Donald Trump's anti-climate action executive order is, as CPR President Rob Verchick puts it, a classic act of bullying. As I describe in an annotated version of the order, it is also irrational, failing to achieve the very aims it purports to support while inflicting damage to our climate, environment, natural resources, wildlife, and yes – even our coal miners.  In the annotation, I walk through each section of the order, providing an analysis and commentary on just what it ...

Sowing Confusion and Doubt, Trump Attempts Climate Policy Rollbacks

by Robert Verchick | March 28, 2017
Donald Trump has been in office only 68 days, and already I've passed the threshold from shock to boredom. His order to erase climate change from federal policy, preceded by a speech before captive members of the Environmental Protection Agency (EPA), only seals the deal. I served at the EPA during President Obama's first term, helping that agency and others prepare for the hazards of climate change. That work is serious and complicated and subtle. Trump, of course, is anything ...

Trumping Innovation

by Joseph Tomain | March 21, 2017
Yale economist William Baumol has written extensively on the connection between innovation and economic productivity. He has demonstrated that the United States has long been committed to promoting innovation, and through innovation, virtuous circles of economic growth are created. Unfortunately, the current administration appears committed to curtailing, even stopping, that growth. The president's first budget has many targets. One, though, directly contradicts Baumol's research and, more problematically, directly contradicts the U.S. Constitution. From the Founding, it has been a fundamental ...

Baltimore Sun op-ed: Bay Cleanup Must Factor in Climate Change

by David Flores | February 28, 2017
This op-ed originally ran in the Baltimore Sun. Last summer, when floodwaters nearly wiped out Old Ellicott City, many people looked at the damage as bad luck caused by a 500-year storm. The truth is that such storms are no longer rare events. The Northeast United States has experienced a staggering 70 percent increase in intense rainstorms thanks to climate change. Unfortunately, efforts in the Chesapeake Bay region to adapt policies to address these threats are lagging far behind, and ...

The Owls in the Vineyard

by Daniel Farber | January 19, 2017
It's smart to take precautions against climate change. More can be done, even in the Trump era. At night, you can hear the hooting of owls in the vineyard. The owners have deployed owls and falcons to control the pests that threaten the Kendall Jackson vineyards due to milder winters. But birds of prey aren't the only things flying above the vineyard. There are also drones, which are used to observe small differences in the color of the vines that ...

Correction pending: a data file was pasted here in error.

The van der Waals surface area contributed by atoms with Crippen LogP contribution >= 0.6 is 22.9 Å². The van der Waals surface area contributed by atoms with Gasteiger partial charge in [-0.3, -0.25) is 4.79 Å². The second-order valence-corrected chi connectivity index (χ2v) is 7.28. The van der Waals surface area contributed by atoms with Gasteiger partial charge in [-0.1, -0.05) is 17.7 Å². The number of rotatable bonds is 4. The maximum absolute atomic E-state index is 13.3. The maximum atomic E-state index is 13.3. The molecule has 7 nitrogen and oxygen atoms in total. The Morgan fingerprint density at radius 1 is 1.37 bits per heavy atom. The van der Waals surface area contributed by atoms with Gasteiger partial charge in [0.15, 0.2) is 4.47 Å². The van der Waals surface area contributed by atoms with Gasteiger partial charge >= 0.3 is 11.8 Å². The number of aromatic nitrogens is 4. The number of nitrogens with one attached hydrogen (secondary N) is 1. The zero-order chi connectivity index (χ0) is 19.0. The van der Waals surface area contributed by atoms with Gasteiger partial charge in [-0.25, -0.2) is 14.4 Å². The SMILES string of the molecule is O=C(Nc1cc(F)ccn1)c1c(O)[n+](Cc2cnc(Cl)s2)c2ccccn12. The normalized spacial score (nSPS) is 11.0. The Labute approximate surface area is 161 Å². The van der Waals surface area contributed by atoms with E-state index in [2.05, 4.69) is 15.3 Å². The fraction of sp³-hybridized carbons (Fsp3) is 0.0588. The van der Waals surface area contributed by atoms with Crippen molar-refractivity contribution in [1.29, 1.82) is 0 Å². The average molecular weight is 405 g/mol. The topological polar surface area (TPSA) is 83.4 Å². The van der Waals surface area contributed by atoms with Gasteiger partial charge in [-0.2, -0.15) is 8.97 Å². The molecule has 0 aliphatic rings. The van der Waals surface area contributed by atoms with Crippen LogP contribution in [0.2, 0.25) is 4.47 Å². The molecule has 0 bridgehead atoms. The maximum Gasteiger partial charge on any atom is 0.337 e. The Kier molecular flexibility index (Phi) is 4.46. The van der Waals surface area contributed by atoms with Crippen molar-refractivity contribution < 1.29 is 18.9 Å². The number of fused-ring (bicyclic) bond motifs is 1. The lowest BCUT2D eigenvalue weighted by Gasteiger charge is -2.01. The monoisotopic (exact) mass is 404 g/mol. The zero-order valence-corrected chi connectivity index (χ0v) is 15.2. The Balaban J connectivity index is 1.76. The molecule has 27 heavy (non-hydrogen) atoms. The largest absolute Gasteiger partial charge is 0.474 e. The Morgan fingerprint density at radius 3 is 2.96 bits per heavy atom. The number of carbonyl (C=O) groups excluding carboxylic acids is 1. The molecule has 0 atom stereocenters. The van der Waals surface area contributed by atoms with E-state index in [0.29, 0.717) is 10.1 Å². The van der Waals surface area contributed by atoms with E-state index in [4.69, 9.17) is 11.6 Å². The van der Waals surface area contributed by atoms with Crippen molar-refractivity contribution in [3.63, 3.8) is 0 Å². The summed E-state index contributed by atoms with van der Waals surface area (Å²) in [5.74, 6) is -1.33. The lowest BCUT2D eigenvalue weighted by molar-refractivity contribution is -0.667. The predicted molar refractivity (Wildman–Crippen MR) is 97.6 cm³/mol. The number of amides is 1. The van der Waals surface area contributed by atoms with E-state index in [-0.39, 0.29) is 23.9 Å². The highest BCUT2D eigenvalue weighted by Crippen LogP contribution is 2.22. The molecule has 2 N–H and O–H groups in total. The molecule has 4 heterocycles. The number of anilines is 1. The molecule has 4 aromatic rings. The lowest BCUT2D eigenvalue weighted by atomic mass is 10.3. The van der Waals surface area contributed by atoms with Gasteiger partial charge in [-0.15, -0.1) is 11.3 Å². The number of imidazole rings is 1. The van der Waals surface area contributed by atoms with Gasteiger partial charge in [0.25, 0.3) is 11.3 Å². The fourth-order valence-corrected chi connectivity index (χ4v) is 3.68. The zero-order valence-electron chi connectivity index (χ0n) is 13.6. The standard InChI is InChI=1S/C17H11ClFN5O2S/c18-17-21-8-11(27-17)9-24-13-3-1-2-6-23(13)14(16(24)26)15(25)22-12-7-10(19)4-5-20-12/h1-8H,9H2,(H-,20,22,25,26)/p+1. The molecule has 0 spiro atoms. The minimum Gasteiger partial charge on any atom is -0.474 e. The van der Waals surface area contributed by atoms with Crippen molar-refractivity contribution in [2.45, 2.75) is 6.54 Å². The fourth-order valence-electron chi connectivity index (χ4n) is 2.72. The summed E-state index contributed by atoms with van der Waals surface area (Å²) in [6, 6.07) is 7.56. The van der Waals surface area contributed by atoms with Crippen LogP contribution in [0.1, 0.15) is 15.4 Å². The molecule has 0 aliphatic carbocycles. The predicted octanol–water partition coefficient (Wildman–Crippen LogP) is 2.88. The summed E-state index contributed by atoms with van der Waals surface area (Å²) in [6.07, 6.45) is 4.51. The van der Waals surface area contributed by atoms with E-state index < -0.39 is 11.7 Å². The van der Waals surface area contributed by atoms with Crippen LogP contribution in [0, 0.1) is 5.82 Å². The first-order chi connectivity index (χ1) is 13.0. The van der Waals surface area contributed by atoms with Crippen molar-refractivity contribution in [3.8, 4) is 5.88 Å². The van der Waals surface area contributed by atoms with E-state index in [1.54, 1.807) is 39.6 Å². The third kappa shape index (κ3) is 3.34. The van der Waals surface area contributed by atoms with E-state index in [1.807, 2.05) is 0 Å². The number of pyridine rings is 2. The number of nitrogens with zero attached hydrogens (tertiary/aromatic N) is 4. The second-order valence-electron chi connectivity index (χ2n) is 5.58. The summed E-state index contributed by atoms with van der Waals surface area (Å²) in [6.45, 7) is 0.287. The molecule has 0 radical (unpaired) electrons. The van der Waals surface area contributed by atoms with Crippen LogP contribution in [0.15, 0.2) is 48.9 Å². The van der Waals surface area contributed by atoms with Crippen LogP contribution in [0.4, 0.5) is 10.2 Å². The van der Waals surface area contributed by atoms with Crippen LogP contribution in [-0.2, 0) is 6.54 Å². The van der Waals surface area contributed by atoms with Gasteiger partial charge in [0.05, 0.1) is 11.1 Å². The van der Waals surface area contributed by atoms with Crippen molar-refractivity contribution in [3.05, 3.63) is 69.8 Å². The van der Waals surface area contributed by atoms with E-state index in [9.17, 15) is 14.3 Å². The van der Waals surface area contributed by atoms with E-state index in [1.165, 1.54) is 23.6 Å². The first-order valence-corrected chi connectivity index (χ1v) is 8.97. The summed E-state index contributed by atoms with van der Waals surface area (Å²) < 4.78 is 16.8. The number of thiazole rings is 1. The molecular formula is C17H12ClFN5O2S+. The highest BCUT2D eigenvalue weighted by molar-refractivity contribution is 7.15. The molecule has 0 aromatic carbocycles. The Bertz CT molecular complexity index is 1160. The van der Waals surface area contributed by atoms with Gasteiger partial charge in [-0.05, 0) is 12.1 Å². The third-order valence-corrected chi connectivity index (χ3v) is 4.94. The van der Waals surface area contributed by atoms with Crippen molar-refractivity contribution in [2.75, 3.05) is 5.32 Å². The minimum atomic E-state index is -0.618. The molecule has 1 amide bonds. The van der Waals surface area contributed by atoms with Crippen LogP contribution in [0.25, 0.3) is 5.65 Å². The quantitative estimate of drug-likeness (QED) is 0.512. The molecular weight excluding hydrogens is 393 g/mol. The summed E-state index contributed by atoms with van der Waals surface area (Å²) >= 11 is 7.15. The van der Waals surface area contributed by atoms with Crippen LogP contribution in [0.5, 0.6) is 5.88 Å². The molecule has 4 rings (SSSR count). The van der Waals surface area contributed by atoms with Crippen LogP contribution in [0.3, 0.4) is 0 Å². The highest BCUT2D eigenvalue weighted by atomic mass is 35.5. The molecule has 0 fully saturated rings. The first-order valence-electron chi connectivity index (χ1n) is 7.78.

GOP Mayor: Let's Talk About the Octopus in the Room

by Daniel Farber | December 19, 2016
Jim Cason, the GOP mayor of Coral Gables, Florida, wants us to talk about climate change: "'We're looking to a future where we're going to be underwater, a great portion of South Florida,' Cason said. 'For all of us down here, this is really not a partisan issue. We see it. We see the octopus in the room, not the elephant.'" (E&E News) An octopus in the room? It's a striking image. If you're wondering what prompted that unusual metaphor, Rob Verchick ...

An Uncertain Anniversary

by Joseph Tomain | December 12, 2016
This blog post is based on the Introduction to my forthcoming book, Clean Power Politics: The Democratization of Energy (Cambridge University Press, 2017). One year ago, 195 nations met in Paris and signed what has been hailed as an historic climate agreement.[1] To date, 116 parties have ratified the convention, and it went into force on November 4 of this year.[2] President Obama acknowledged the talks as a "turning point, that this is the moment we finally determined we would ...

With or Without the Clean Power Plan, It's Up to the States to Transition to Clean Energy

by Alice Kaswan | December 05, 2016
Environmentalists are understandably wringing their hands over the likely post-election demise of the Clean Power Plan, the Obama administration's rule to reduce greenhouse gas emissions from power plants, which are the nation's single biggest source of carbon emissions. But, with or without the Clean Power Plan (the Plan), the states hold the cards to a clean energy transition.  Even if the fossil fuel interests intent upon perpetuating a profitable status quo end up dominating Congress and federal energy and environmental ...

Ignoring Climate Change Can Be Deadly: State Edition

by Victor Flatt | November 07, 2016
During the U.S. presidential race, much ink has been spilled on how important the election is. But one of the most important issues of all – climate change – has made little appearance in the election discourse, even though it is one of many issues on which the candidates have sharp divisions. But those divisions are not just important at the federal level. Climate change and environmental risk have also been politically divisive at the state level. Many state governments have ...

Untapped Potential: Emissions Reduction Initiatives Beyond Clean Power Plan Are Warranted, Workable

by Alice Kaswan | October 27, 2016
It's been a month since the D.C. Circuit heard oral arguments on the Clean Power Plan, and the nation is in wait-and-see mode. But our report, Untapped Potential: The Carbon Reductions Left Out of EPA's Clean Power Plan, released today by the Center for Progressive Reform, shows that, even if the Plan is upheld, continued climate initiatives to control existing power plant emissions are warranted and workable. Our analysis demonstrates that EPA identified numerous available reduction opportunities that were not ...

Climate Change

Human-caused climate change poses a profound threat to the future health of the planet and all that live on it. We know what causes it, and how to slow it down. But we have barely  begun to make real policy progress, in the face of heavily bankrolled opposition from the energy industry and its allies. CPR Member Scholars are focused on mitigating and preventing climate change, and adapting to what climate change we are too late to prevent.